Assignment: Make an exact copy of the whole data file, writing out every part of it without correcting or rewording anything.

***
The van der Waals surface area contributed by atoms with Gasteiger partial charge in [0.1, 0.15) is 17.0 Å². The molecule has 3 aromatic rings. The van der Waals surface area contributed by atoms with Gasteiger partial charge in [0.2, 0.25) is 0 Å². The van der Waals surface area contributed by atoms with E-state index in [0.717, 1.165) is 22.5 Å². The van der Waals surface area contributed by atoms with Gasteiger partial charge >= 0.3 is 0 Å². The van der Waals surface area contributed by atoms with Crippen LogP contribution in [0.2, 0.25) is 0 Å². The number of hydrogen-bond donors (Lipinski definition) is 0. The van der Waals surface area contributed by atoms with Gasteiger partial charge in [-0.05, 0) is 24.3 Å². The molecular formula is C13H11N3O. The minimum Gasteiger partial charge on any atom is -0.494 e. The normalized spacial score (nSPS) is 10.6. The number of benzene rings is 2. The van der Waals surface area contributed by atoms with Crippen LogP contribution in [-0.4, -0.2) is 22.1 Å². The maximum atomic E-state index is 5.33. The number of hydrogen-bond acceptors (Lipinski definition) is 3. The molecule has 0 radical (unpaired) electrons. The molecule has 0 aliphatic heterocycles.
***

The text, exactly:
The van der Waals surface area contributed by atoms with Gasteiger partial charge in [0.1, 0.15) is 17.0 Å². The molecule has 3 aromatic rings. The van der Waals surface area contributed by atoms with Gasteiger partial charge in [0.2, 0.25) is 0 Å². The van der Waals surface area contributed by atoms with E-state index in [0.717, 1.165) is 22.5 Å². The van der Waals surface area contributed by atoms with Gasteiger partial charge >= 0.3 is 0 Å². The van der Waals surface area contributed by atoms with Crippen LogP contribution in [0.2, 0.25) is 0 Å². The number of hydrogen-bond donors (Lipinski definition) is 0. The van der Waals surface area contributed by atoms with Gasteiger partial charge in [-0.05, 0) is 24.3 Å². The molecular formula is C13H11N3O. The minimum Gasteiger partial charge on any atom is -0.494 e. The normalized spacial score (nSPS) is 10.6. The number of benzene rings is 2. The van der Waals surface area contributed by atoms with Crippen LogP contribution in [-0.4, -0.2) is 22.1 Å². The maximum atomic E-state index is 5.33. The number of hydrogen-bond acceptors (Lipinski definition) is 3. The molecule has 0 radical (unpaired) electrons. The molecule has 0 aliphatic heterocycles.